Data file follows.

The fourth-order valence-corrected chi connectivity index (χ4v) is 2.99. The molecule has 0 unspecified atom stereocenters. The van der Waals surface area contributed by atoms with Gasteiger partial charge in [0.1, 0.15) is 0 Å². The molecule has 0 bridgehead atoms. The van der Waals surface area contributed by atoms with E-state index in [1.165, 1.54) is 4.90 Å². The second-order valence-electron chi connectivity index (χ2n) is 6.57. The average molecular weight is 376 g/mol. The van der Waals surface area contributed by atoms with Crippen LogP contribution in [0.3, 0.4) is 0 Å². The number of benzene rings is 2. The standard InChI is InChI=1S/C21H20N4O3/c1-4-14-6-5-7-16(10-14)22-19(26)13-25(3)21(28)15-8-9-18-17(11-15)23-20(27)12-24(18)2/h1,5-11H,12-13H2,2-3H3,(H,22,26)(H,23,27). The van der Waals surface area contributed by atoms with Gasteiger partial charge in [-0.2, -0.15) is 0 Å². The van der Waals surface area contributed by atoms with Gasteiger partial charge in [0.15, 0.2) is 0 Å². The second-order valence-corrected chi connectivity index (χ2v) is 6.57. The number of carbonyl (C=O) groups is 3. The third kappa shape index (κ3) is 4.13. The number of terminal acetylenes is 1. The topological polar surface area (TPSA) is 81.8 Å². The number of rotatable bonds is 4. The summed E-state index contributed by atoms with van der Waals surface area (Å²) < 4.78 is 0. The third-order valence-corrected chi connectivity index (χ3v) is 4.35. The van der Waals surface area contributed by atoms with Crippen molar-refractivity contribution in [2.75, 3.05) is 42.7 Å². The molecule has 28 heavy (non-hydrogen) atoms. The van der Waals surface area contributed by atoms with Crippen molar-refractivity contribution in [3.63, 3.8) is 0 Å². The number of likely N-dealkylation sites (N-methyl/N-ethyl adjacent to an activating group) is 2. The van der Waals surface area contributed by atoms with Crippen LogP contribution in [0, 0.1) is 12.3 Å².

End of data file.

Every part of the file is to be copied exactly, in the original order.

The fourth-order valence-corrected chi connectivity index (χ4v) is 2.99. The molecule has 0 unspecified atom stereocenters. The van der Waals surface area contributed by atoms with Gasteiger partial charge in [0.1, 0.15) is 0 Å². The molecule has 0 bridgehead atoms. The van der Waals surface area contributed by atoms with E-state index in [1.165, 1.54) is 4.90 Å². The second-order valence-electron chi connectivity index (χ2n) is 6.57. The average molecular weight is 376 g/mol. The van der Waals surface area contributed by atoms with Crippen LogP contribution in [0.3, 0.4) is 0 Å². The number of benzene rings is 2. The standard InChI is InChI=1S/C21H20N4O3/c1-4-14-6-5-7-16(10-14)22-19(26)13-25(3)21(28)15-8-9-18-17(11-15)23-20(27)12-24(18)2/h1,5-11H,12-13H2,2-3H3,(H,22,26)(H,23,27). The van der Waals surface area contributed by atoms with Gasteiger partial charge in [-0.2, -0.15) is 0 Å². The van der Waals surface area contributed by atoms with Gasteiger partial charge in [0.15, 0.2) is 0 Å². The second-order valence-corrected chi connectivity index (χ2v) is 6.57. The number of carbonyl (C=O) groups is 3. The third kappa shape index (κ3) is 4.13. The number of terminal acetylenes is 1. The topological polar surface area (TPSA) is 81.8 Å². The number of rotatable bonds is 4. The summed E-state index contributed by atoms with van der Waals surface area (Å²) < 4.78 is 0. The third-order valence-corrected chi connectivity index (χ3v) is 4.35. The van der Waals surface area contributed by atoms with Crippen molar-refractivity contribution in [2.75, 3.05) is 42.7 Å². The molecule has 28 heavy (non-hydrogen) atoms. The van der Waals surface area contributed by atoms with Crippen molar-refractivity contribution in [3.63, 3.8) is 0 Å². The number of likely N-dealkylation sites (N-methyl/N-ethyl adjacent to an activating group) is 2. The van der Waals surface area contributed by atoms with Crippen LogP contribution in [0, 0.1) is 12.3 Å².